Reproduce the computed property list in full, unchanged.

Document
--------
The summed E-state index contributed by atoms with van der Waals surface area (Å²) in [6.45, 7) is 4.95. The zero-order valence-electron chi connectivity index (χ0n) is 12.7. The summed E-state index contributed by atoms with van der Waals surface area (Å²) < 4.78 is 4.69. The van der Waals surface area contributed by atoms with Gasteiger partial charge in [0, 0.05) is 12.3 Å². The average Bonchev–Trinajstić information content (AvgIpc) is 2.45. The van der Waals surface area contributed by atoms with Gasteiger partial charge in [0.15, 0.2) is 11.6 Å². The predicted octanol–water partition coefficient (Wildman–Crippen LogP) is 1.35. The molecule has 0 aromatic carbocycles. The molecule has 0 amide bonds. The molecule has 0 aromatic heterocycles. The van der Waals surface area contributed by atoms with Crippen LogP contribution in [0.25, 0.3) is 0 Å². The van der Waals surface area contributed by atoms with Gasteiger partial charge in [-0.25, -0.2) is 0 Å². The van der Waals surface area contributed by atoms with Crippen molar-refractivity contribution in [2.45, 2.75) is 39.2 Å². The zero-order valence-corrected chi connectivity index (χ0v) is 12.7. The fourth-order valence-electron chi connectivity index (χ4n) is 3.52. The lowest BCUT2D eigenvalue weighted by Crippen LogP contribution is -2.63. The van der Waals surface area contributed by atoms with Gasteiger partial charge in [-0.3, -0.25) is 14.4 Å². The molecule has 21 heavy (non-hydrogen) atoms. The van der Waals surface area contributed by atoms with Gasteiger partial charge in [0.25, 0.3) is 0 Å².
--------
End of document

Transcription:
The summed E-state index contributed by atoms with van der Waals surface area (Å²) in [6.45, 7) is 4.95. The zero-order valence-electron chi connectivity index (χ0n) is 12.7. The summed E-state index contributed by atoms with van der Waals surface area (Å²) < 4.78 is 4.69. The van der Waals surface area contributed by atoms with Gasteiger partial charge in [0, 0.05) is 12.3 Å². The average Bonchev–Trinajstić information content (AvgIpc) is 2.45. The van der Waals surface area contributed by atoms with Gasteiger partial charge in [0.15, 0.2) is 11.6 Å². The predicted octanol–water partition coefficient (Wildman–Crippen LogP) is 1.35. The molecule has 0 aromatic carbocycles. The molecule has 0 amide bonds. The molecule has 0 aromatic heterocycles. The van der Waals surface area contributed by atoms with Crippen LogP contribution in [0.25, 0.3) is 0 Å². The van der Waals surface area contributed by atoms with Gasteiger partial charge in [-0.25, -0.2) is 0 Å². The van der Waals surface area contributed by atoms with Crippen molar-refractivity contribution in [2.45, 2.75) is 39.2 Å². The zero-order valence-corrected chi connectivity index (χ0v) is 12.7. The fourth-order valence-electron chi connectivity index (χ4n) is 3.52. The lowest BCUT2D eigenvalue weighted by Crippen LogP contribution is -2.63. The van der Waals surface area contributed by atoms with Gasteiger partial charge in [-0.3, -0.25) is 14.4 Å². The molecule has 21 heavy (non-hydrogen) atoms. The van der Waals surface area contributed by atoms with Gasteiger partial charge in [0.25, 0.3) is 0 Å².